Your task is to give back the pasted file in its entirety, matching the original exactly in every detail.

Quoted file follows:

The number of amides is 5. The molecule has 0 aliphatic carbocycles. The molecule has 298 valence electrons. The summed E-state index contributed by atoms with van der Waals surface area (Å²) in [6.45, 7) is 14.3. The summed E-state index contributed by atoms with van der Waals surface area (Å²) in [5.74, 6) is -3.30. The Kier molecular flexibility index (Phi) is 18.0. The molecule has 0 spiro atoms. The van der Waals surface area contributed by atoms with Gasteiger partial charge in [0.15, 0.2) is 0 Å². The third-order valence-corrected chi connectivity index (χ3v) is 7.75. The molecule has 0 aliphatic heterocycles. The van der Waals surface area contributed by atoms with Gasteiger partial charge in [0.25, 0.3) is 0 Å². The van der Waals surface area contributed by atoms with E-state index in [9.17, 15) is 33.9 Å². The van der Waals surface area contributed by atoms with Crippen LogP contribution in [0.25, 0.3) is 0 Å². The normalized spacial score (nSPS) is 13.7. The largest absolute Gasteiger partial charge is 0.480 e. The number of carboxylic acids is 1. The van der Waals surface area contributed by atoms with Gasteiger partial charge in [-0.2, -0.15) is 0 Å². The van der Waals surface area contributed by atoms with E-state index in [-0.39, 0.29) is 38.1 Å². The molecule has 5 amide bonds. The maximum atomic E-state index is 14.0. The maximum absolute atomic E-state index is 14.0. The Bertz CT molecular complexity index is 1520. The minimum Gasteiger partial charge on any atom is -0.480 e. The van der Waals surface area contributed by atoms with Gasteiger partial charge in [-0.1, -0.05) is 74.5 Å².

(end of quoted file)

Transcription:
The number of amides is 5. The molecule has 0 aliphatic carbocycles. The molecule has 298 valence electrons. The summed E-state index contributed by atoms with van der Waals surface area (Å²) in [6.45, 7) is 14.3. The summed E-state index contributed by atoms with van der Waals surface area (Å²) in [5.74, 6) is -3.30. The Kier molecular flexibility index (Phi) is 18.0. The molecule has 0 spiro atoms. The van der Waals surface area contributed by atoms with Gasteiger partial charge in [0.15, 0.2) is 0 Å². The third-order valence-corrected chi connectivity index (χ3v) is 7.75. The molecule has 0 aliphatic heterocycles. The van der Waals surface area contributed by atoms with Gasteiger partial charge in [0.25, 0.3) is 0 Å². The van der Waals surface area contributed by atoms with E-state index in [9.17, 15) is 33.9 Å². The van der Waals surface area contributed by atoms with Crippen LogP contribution in [0.25, 0.3) is 0 Å². The normalized spacial score (nSPS) is 13.7. The largest absolute Gasteiger partial charge is 0.480 e. The number of carboxylic acids is 1. The van der Waals surface area contributed by atoms with Gasteiger partial charge in [-0.2, -0.15) is 0 Å². The van der Waals surface area contributed by atoms with E-state index in [-0.39, 0.29) is 38.1 Å². The molecule has 5 amide bonds. The maximum atomic E-state index is 14.0. The maximum absolute atomic E-state index is 14.0. The Bertz CT molecular complexity index is 1520. The minimum Gasteiger partial charge on any atom is -0.480 e. The van der Waals surface area contributed by atoms with Gasteiger partial charge in [-0.1, -0.05) is 74.5 Å².